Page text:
DRS consultation launch

In March, ministers launched a fresh consultation regarding the introduction of a Deposit Return Scheme in England, Wales and Northern Ireland. With the industry and campaigners still split on how the system should work, Rick Hindley, executive director at Alupro, provided the following comment:

“Aiming to tackle plastic pollution, increase recycling rates, improve recyclate quality and minimise litter, England, Wales and Northern Ireland’s Deposit Return Scheme (DRS) is set to be rolled-out over the next few years. However, the unique market dynamics of the UK mean that simply ‘importing’ a DRS scheme from other countries is not guaranteed to deliver success. As such, adopting best practice design and taking all available insight into consideration will prove pivotal.

“In January, we released a comprehensive report, developed in partnership with independent think-tank London Economics, to analyse the implications of implementing a flat rate versus a variable rate deposit fee. The findings were clear – a flat rate DRS would result in 10% lower return rates for the first two years for all containers, plastic would further dominate the beverage packaging on supermarket shelves and the UK’s thriving aluminium industry, which employs more than 20,000 workers nationwide, would be faced with the real possibility of plant closures.

“Conversely, a variable rate fee would see the government achieve its 90% return rate target almost a year earlier, leading to a higher recycling rate and less litter on the streets – in essence, the best solution by far from an environmental and economic perspective. While there have been suggestions that a variable rate would be far too complex for shoppers, recent research disproves this view, with consumers overwhelmingly supporting higher deposits for larger containers.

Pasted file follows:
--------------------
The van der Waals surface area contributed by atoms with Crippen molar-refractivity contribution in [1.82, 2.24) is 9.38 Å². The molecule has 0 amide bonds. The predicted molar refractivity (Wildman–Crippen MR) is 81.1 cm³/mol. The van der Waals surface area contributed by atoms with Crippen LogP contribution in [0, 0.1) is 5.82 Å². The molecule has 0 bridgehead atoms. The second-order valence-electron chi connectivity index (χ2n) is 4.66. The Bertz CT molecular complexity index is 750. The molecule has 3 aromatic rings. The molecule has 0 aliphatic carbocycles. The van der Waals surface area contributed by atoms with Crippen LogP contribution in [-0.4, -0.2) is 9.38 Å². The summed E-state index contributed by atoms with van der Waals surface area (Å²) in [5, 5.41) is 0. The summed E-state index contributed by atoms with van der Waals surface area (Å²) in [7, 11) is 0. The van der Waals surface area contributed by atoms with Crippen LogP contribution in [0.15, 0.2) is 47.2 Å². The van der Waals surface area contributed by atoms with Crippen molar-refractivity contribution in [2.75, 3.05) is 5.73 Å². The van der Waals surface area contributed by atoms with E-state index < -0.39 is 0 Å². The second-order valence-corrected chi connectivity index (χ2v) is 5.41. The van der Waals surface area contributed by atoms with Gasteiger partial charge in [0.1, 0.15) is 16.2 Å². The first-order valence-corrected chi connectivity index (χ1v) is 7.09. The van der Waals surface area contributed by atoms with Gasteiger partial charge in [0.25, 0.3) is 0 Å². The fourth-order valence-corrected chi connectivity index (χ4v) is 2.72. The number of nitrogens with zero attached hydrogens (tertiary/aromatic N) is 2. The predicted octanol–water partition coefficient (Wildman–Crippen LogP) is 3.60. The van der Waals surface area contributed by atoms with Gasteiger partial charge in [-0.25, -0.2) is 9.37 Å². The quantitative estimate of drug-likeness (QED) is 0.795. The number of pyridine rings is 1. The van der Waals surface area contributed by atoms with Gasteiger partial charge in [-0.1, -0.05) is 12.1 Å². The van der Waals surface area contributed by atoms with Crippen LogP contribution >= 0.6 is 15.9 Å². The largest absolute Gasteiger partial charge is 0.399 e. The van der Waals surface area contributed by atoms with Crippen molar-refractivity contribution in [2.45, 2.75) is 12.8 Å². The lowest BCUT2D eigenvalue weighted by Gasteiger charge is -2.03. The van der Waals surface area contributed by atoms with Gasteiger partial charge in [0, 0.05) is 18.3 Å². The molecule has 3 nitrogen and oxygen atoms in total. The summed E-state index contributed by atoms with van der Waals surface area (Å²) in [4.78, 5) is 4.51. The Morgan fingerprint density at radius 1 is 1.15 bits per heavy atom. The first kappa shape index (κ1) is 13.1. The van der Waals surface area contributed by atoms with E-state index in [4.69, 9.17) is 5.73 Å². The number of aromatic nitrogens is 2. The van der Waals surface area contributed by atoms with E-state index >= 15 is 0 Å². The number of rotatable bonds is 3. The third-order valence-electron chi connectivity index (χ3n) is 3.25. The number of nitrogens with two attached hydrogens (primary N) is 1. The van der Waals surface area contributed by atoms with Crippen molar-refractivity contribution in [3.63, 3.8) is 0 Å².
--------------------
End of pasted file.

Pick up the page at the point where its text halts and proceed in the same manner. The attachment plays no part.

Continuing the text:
“As consultations commence, it’s imperative that the government takes the valuable views of consumers and the packaging industry into close consideration when discussing introduction and implementation. Failure to do so could prove disastrous.”



Brits back best practice DRS scheme design, finds YouGov research

  • New research disproves claims that a variable rate DRS would be too complex
  • 85% of respondents considered a variable rate system ‘easy to understand’
  • 61% of respondents support higher deposits for larger containers

New research released earlier today (17 March) disproves the claim that a variable rate deposit return scheme (DRS) would be too complex for consumers. The YouGov insight suggests that 85% of Brits consider a variable system easy to understand and support higher deposits for larger containers.

Commissioned by Alupro, the aluminium packaging recycling organisation, 2,000 adults across Britain were surveyed about best practice DRS design and whether a variable rate deposit fee would add unnecessary confusion.

The results firmly rebutted this view, with more than four in five respondents suggesting that the concept of a DRS was easy to grasp (84%), and that the idea of varying the deposit value based on container size was equally simplistic (85%). Just over half of adults (55%) agreed that the deposit fee should be lower for smaller items and higher for larger ones, while three in ten (30%) thought the deposit amount should be the same across all sizes of packaging. Only a small minority admitted that they were undecided (15%).